It would be great to gather with others who don't expect you to introduce yourself to everyone and do those crazy getting-to-know-you activities.

Raffles preferred over auctions.

For down-time I like the idea of a wooded walking area or gardens, and a reading room.

And I just got my prize today. So exciting! Enjoying every bit of it.

Nancy Ancowitz said...

An introvert conference. Quiet conversations. Plenty of time to reflect. Violets all going at their own pace. Connecting with one at a time. No need to fill in every pause. Listening. Learning. Teaching. Laughing. Recharging. Laughing more. Great idea, Laurie, Mary, and Robin!

Anonymous said...


The on/off nametag idea is genius!!

Mrs. Pilkington said...

boy, do i love this post!

introvertgirl said...

I love it! Sounds like fun. Besides no goofy getting to know you games or requirements to be at every 'workshop' , NO loud music, please!! Lots of unstructured time to do whatever. How about an artist's area available? :-)

Dan said...

I like the whole idea of a retreat/conference/gathering just for introverts. I'd really enjoy an art lesson or two in a small group, and in a quiet environment. An outdoor setting might also provide some inspiration for a sketch or a painting. Maybe I could get Laurie to autograph my copy of Introvert Power... ;)

Sheila said...

An email from Laurie sent me to this blog. Thank you so much for putting forth this idea of an introvert gathering. What a wonderful thought!

I love all the suggestions, particularly the idea that we leave out the initial going around the room with forced introductions in front of the entire group. For me that's only worked to increase my anxiety as I see the spotlight getting closer and closer. I tend not to remember what anyone said anyway. It's so much easier to connect one on one when it's not forced conversation.

I don't care where the setting is for this event. I noticed most people prefer a rural setting; on the surface this makes sense. One other thought, though: an urban setting also provides a way to escape and wander.
I live in a city and I enjoy walking through an amazing array of diverse settings that inspire and recharge me in many ways. The city is rich with history, architecture, and people. As I walk I know I don't have to necessarily converse with people; that frees me up to enjoy the scenery. And, there is indeed plenty of scenery in a city to observe and enjoy. Many artists, writers, and poets find inspiration in the diverse atmosphere of a city. If the convention were held near a park, we could have the best of both worlds!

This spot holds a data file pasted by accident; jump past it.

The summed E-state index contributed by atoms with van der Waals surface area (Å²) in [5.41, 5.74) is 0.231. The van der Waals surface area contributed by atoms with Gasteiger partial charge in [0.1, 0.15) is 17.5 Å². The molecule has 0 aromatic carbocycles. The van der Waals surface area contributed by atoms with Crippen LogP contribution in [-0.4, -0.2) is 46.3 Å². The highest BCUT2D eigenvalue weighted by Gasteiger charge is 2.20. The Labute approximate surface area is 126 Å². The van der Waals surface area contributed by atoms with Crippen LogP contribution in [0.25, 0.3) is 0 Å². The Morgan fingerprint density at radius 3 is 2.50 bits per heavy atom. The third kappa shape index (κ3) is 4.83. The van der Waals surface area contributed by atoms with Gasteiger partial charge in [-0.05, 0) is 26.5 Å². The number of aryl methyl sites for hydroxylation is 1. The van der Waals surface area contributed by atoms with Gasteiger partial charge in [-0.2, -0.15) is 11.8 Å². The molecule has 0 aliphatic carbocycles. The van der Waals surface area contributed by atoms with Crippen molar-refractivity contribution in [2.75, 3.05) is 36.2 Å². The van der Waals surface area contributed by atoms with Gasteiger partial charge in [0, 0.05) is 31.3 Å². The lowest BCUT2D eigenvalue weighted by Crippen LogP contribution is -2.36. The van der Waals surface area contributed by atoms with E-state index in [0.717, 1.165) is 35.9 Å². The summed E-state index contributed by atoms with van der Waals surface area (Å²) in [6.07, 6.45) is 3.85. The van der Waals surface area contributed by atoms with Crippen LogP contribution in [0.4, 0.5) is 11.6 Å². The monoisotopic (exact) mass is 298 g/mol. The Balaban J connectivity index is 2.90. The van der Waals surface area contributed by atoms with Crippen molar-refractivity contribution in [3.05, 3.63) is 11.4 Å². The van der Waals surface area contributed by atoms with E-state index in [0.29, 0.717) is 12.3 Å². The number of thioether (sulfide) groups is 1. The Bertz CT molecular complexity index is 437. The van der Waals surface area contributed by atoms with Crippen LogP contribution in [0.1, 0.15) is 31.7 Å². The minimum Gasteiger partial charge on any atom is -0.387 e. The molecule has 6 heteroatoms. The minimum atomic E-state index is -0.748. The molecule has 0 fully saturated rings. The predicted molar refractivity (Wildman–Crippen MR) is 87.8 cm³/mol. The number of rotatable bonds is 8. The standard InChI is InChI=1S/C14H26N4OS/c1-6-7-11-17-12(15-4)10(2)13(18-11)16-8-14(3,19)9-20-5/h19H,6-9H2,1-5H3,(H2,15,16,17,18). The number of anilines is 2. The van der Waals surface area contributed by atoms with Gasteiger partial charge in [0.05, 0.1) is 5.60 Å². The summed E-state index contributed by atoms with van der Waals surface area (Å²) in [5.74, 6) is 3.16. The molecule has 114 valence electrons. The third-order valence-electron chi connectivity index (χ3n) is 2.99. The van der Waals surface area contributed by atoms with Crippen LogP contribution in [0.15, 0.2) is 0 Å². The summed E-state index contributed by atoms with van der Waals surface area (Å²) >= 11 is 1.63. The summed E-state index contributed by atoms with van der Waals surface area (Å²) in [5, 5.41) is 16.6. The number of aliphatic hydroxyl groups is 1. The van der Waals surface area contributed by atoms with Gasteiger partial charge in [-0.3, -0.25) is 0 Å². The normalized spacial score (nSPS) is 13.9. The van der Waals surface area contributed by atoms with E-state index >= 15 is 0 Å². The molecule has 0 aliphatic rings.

Having said this, I would find a rural setting fine, too.

The important thing for me is the experience of having a gathering of people where introversion is the norm - yea!

Deb said...

I loved being at a hotel in Vancouver once that was right across from the bay, a wonderful park, and a museum that I spent hours wondering around in. Something like that in an urban setting would be lovely.

myletterstoemily said...

i can't believe there is an entire blog for
introverted people just like me!

my husband and i were talking about how
much fun it has been for me to blog in the
anonymity of my safe, quiet home.

i'm sorry that i can't imagine a gathering
of introverts. seems like i need a few
extroverts to get me going. :)

Anonymous said...

Dr.Helgoe says in her book "Introvert Power" that extroverts talk about other people a lot. I believe some of the remarks made are hurtful at times and I rather choose my words wisely.

Anonymous said...

Where a breakout session means breaking away from the group rather than chatting with the person to your left.

YES, yes, a thousand times yes! Thanks for this idea. I just stopped by out of curiosity, but now will be watching for updates to this thread and checking out the rest of the site.

kittens not kids said...

BEST IDEA EVER. I have been wondering, for years, how introverts make friends (I'm an introvert AND shy - crikey). and at the professional conferences I go to, I always feel awkward and exhausted, *and* slightly rude for not being more extroverted, for not initiating contact and networking more.

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We live in a society largely defined by extroversion. Rewards come to fast talkers, team leaders and those who schmooze, and many introverts have learned the game. Introverts either become less visible or start to look like extroverts.